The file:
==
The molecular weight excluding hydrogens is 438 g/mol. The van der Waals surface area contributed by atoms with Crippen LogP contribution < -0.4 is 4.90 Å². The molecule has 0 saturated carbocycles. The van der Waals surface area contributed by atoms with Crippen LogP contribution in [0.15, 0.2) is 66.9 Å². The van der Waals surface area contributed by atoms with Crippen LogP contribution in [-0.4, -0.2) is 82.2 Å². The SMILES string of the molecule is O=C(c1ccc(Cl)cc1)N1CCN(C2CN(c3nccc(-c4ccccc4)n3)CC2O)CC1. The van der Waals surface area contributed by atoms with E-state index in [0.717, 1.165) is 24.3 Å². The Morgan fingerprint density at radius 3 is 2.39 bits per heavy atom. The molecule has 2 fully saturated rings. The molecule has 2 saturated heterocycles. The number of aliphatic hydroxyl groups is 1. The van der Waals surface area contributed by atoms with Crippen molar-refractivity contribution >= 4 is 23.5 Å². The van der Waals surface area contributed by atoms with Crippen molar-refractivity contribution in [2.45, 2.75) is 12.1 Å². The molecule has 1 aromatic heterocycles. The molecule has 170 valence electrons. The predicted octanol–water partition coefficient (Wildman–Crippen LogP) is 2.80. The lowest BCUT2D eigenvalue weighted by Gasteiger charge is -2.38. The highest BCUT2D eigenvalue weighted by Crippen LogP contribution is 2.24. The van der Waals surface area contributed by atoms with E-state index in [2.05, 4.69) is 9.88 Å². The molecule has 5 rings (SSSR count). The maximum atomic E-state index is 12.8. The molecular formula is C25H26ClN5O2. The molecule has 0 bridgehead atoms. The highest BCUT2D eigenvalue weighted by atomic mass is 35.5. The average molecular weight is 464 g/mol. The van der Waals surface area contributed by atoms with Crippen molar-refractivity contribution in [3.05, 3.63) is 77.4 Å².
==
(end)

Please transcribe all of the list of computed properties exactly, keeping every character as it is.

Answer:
The molecular weight excluding hydrogens is 438 g/mol. The van der Waals surface area contributed by atoms with Crippen LogP contribution < -0.4 is 4.90 Å². The molecule has 0 saturated carbocycles. The van der Waals surface area contributed by atoms with Crippen LogP contribution in [0.15, 0.2) is 66.9 Å². The van der Waals surface area contributed by atoms with Crippen LogP contribution in [-0.4, -0.2) is 82.2 Å². The SMILES string of the molecule is O=C(c1ccc(Cl)cc1)N1CCN(C2CN(c3nccc(-c4ccccc4)n3)CC2O)CC1. The van der Waals surface area contributed by atoms with E-state index in [0.717, 1.165) is 24.3 Å². The Morgan fingerprint density at radius 3 is 2.39 bits per heavy atom. The molecule has 2 fully saturated rings. The molecule has 2 saturated heterocycles. The number of aliphatic hydroxyl groups is 1. The van der Waals surface area contributed by atoms with Crippen molar-refractivity contribution >= 4 is 23.5 Å². The van der Waals surface area contributed by atoms with Crippen molar-refractivity contribution in [2.45, 2.75) is 12.1 Å². The molecule has 1 aromatic heterocycles. The molecule has 170 valence electrons. The predicted octanol–water partition coefficient (Wildman–Crippen LogP) is 2.80. The lowest BCUT2D eigenvalue weighted by Gasteiger charge is -2.38. The highest BCUT2D eigenvalue weighted by Crippen LogP contribution is 2.24. The van der Waals surface area contributed by atoms with E-state index in [2.05, 4.69) is 9.88 Å². The molecule has 5 rings (SSSR count). The maximum atomic E-state index is 12.8. The molecular formula is C25H26ClN5O2. The molecule has 0 bridgehead atoms. The highest BCUT2D eigenvalue weighted by atomic mass is 35.5. The average molecular weight is 464 g/mol. The van der Waals surface area contributed by atoms with Crippen molar-refractivity contribution in [3.05, 3.63) is 77.4 Å².